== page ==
The Maharal went. He took along his brother Harav R’ Sinai, me, and Yitzchok (that was mentioned above).
As we arrived there to the minister, we were ushered in by a servant. We entered a room that brought us into another and then yet to another couple of rooms. Our master the EmperorCaeser was able to enter the room from a few different entrances. Then the minister entered the room, from an inner room, and asked the three of us how we are doing. He treated us with great respect and then invited us into his inner room. There he asked us to sit down and again he treated us with great honor. The minister stood in front of us and spoke to us with respect. He then entered an inner room where a servant prepared a respectable bench, and then prepared another simpler bench opposite the first one. He then came closer to us and took my father-in-law by his hand and showed him to come along with him into the room. R’ Sinai and I asked if we can leave, but we were told to remain seated. My father-in-law followed Bertier into the room. There the minister seated him on the respectable bench, while seating himself on the lower less respectable one. There they discussed secretive issues, in a loud voice. Both of us heard each and every word of the questions and answers. This was done intentionally so the EmperorCaesar that was seated in the next room should overhear the entire conversation. The meeting lasted about a half hour. Suddenly, we heard the sound of benches moving. The Emperor opened his curtain and entered the room where the meeting was taking place. He continued the discussion with my father-in-law and then he left the room. This was about eight or ten cubits away from the two of us, not further.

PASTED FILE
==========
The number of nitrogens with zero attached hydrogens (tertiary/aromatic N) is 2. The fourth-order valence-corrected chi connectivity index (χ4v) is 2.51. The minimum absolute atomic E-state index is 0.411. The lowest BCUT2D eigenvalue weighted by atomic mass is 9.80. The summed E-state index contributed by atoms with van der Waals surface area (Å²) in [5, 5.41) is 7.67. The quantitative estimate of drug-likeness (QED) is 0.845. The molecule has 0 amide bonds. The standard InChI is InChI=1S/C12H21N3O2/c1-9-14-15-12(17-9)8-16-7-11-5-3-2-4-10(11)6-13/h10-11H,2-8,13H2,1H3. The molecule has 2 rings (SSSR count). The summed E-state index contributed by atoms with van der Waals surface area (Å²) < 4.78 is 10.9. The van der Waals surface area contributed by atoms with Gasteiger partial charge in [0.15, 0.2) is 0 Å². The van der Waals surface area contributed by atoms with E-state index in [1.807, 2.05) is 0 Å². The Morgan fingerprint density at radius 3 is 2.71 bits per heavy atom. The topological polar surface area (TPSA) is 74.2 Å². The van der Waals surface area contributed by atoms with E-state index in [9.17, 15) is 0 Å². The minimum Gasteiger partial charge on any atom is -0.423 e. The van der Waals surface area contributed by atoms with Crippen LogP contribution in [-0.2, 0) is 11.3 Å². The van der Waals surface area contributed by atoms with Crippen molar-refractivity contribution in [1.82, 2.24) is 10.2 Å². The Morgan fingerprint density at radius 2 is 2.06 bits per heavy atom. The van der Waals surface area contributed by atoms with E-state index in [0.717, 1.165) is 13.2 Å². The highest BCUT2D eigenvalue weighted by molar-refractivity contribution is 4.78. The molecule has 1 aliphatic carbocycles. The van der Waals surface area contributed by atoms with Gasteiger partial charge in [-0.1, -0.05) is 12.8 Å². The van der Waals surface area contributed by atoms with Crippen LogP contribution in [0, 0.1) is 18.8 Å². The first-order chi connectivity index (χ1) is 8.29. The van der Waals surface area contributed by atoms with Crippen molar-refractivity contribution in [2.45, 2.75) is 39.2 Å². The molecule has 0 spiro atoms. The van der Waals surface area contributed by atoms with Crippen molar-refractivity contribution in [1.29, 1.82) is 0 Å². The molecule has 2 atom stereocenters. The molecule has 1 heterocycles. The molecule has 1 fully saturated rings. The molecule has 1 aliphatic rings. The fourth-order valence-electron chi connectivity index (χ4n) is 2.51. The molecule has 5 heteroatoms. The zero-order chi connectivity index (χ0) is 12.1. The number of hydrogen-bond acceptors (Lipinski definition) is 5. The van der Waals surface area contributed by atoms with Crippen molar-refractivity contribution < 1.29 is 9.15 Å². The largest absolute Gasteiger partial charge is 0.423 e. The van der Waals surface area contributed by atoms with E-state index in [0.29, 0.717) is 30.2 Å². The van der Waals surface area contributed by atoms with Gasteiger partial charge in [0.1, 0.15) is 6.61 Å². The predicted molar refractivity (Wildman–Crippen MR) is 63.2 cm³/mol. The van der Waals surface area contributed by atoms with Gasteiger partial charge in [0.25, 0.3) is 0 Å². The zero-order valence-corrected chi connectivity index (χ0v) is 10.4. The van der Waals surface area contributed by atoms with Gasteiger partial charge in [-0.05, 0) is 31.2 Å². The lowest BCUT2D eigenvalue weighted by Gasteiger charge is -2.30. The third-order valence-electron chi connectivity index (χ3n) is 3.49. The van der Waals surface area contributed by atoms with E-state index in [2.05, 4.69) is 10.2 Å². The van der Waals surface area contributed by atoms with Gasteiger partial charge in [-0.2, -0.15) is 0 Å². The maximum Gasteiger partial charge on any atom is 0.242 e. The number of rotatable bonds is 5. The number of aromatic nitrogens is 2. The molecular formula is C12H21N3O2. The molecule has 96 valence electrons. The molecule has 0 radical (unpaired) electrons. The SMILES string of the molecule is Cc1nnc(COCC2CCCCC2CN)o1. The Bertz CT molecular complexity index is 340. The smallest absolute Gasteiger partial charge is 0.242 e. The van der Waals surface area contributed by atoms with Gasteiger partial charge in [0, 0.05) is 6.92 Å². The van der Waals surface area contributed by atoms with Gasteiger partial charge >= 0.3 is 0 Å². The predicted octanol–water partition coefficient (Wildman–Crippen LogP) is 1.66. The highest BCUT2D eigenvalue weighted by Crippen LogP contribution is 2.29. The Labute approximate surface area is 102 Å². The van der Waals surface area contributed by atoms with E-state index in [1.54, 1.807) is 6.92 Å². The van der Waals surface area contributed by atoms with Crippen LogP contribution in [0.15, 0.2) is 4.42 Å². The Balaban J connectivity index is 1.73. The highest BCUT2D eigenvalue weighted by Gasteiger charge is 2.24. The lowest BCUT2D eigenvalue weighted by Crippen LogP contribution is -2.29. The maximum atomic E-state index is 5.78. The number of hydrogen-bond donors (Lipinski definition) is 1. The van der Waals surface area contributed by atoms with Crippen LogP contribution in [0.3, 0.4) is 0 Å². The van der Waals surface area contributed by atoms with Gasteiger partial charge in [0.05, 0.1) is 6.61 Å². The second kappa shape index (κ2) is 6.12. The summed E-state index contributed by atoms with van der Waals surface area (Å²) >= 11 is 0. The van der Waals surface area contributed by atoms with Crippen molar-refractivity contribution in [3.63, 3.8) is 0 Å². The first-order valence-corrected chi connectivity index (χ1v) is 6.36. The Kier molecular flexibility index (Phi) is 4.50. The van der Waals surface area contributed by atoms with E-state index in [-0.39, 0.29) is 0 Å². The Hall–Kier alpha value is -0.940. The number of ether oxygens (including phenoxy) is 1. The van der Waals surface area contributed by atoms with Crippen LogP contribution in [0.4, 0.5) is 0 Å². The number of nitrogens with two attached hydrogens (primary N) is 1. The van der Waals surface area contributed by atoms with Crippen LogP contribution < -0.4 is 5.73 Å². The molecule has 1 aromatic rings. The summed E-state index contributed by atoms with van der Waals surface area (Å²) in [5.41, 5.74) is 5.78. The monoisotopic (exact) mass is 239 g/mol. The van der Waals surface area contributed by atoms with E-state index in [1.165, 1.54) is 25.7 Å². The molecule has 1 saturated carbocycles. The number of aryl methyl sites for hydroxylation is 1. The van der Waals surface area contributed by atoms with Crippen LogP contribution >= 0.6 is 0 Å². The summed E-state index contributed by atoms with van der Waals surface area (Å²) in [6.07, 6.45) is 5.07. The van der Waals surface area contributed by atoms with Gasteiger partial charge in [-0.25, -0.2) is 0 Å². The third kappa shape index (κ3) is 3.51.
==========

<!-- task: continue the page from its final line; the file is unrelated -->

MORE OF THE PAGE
Then my father-in-law continued talking to the minister for a little while. He then walked my father-in-law to us hand in hand with utmost respect and honor. He then walked with us until we got outside.
What the discussion was all about we have to keep secret as is the custom by the kings. I just wrote in short how the minister treated us with such respect.
Today, Monday, the eleventh of Adar, the minister told Yitzchok how the King was extremely impressed with my father-in-law.
Hashem should give him a good heart to treat the Jews well all his days, with his advisors and servants, and he should live long, amen.
Divrei Hakaton Yitzchok ben R’ Shimshon Katz Z”l Chasan Hagaon Hagadol B’Yisroel Shmo Moreinu Harav R’ Loew Katz [!].
A Nice Story
The writer claims to have found this story in a Chumash that was printed in Venice in the year 1542 by Daniel Bomberg.
In Venice, there was a printing company that Daniel Bomberg He printed the first Chumash in the year 1517. Over the years, he printed and reprinted many Chumashim and Mikraos Gedolos Chumashim. Mikraos Gedolos is referring to a Chumash or a Nach with many Meforshim on the page, including Targum Onkelos and Targum Yonasoan.
However, in the year 1542, he didn’t print any sort of Chumash!
The second problem is the date. He writes that the visit took place Sunday, the tenth of Adar, while in the Sefer Tzemach David, the story is dated precisely one week earlier, Sunday the third of Adar. When did the visit actually take place? One of the above is wrong. The question is just which one. It’s actually not a question at all. The Tzemach David is an authentic report, printed by the writer himself actually at the time of the story. One can find the original print of the Sefer in the libraries. See photocopy.
As opposed to the newspaper article, where we’re relying on the writer, that officially found the information in a Sefer, that as discussed above, was never printed. Rubin’s report has no basis and is therefore worthless. Technically, we should’ve stopped right here, but while we’re at it, let’s discuss a few more issues with Rubin’s article.
- The Chida noted that the discussion took about one and a half hours while Rubin wrote that it took only half an hour.
- According to R’ Saul Berliner’s report it seems like the Emperor was extremely excited to meet the Maharal, while from Rubin’s report it seems like the Fürst Bertier invited the Maharal and by chance, the Emperor entered in the middle.